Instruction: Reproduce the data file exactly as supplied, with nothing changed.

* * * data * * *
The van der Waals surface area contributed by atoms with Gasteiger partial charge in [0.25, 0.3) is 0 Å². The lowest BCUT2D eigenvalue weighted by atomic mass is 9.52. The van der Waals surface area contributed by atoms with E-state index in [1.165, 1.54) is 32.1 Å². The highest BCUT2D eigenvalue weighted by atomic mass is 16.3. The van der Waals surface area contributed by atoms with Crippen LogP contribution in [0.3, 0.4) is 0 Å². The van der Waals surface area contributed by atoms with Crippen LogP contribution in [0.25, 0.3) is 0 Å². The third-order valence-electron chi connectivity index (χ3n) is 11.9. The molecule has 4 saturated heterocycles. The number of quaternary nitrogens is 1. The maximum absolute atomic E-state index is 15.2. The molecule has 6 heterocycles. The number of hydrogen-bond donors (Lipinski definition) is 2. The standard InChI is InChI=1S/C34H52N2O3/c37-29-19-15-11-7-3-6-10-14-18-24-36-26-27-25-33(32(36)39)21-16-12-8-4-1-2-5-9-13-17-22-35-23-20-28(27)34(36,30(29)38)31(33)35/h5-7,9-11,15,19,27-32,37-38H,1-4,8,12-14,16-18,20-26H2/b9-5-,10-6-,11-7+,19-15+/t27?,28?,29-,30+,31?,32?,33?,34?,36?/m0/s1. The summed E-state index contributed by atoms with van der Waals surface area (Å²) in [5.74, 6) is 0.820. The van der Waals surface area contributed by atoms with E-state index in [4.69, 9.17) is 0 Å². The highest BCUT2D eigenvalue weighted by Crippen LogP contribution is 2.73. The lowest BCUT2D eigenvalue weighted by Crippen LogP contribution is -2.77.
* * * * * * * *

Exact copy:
The van der Waals surface area contributed by atoms with Gasteiger partial charge in [0.25, 0.3) is 0 Å². The lowest BCUT2D eigenvalue weighted by atomic mass is 9.52. The van der Waals surface area contributed by atoms with E-state index in [1.165, 1.54) is 32.1 Å². The highest BCUT2D eigenvalue weighted by atomic mass is 16.3. The van der Waals surface area contributed by atoms with Crippen LogP contribution in [0.3, 0.4) is 0 Å². The van der Waals surface area contributed by atoms with Crippen LogP contribution in [0.25, 0.3) is 0 Å². The third-order valence-electron chi connectivity index (χ3n) is 11.9. The molecule has 4 saturated heterocycles. The number of quaternary nitrogens is 1. The maximum absolute atomic E-state index is 15.2. The molecule has 6 heterocycles. The number of hydrogen-bond donors (Lipinski definition) is 2. The standard InChI is InChI=1S/C34H52N2O3/c37-29-19-15-11-7-3-6-10-14-18-24-36-26-27-25-33(32(36)39)21-16-12-8-4-1-2-5-9-13-17-22-35-23-20-28(27)34(36,30(29)38)31(33)35/h5-7,9-11,15,19,27-32,37-38H,1-4,8,12-14,16-18,20-26H2/b9-5-,10-6-,11-7+,19-15+/t27?,28?,29-,30+,31?,32?,33?,34?,36?/m0/s1. The summed E-state index contributed by atoms with van der Waals surface area (Å²) in [5.74, 6) is 0.820. The van der Waals surface area contributed by atoms with E-state index in [4.69, 9.17) is 0 Å². The highest BCUT2D eigenvalue weighted by Crippen LogP contribution is 2.73. The lowest BCUT2D eigenvalue weighted by Crippen LogP contribution is -2.77.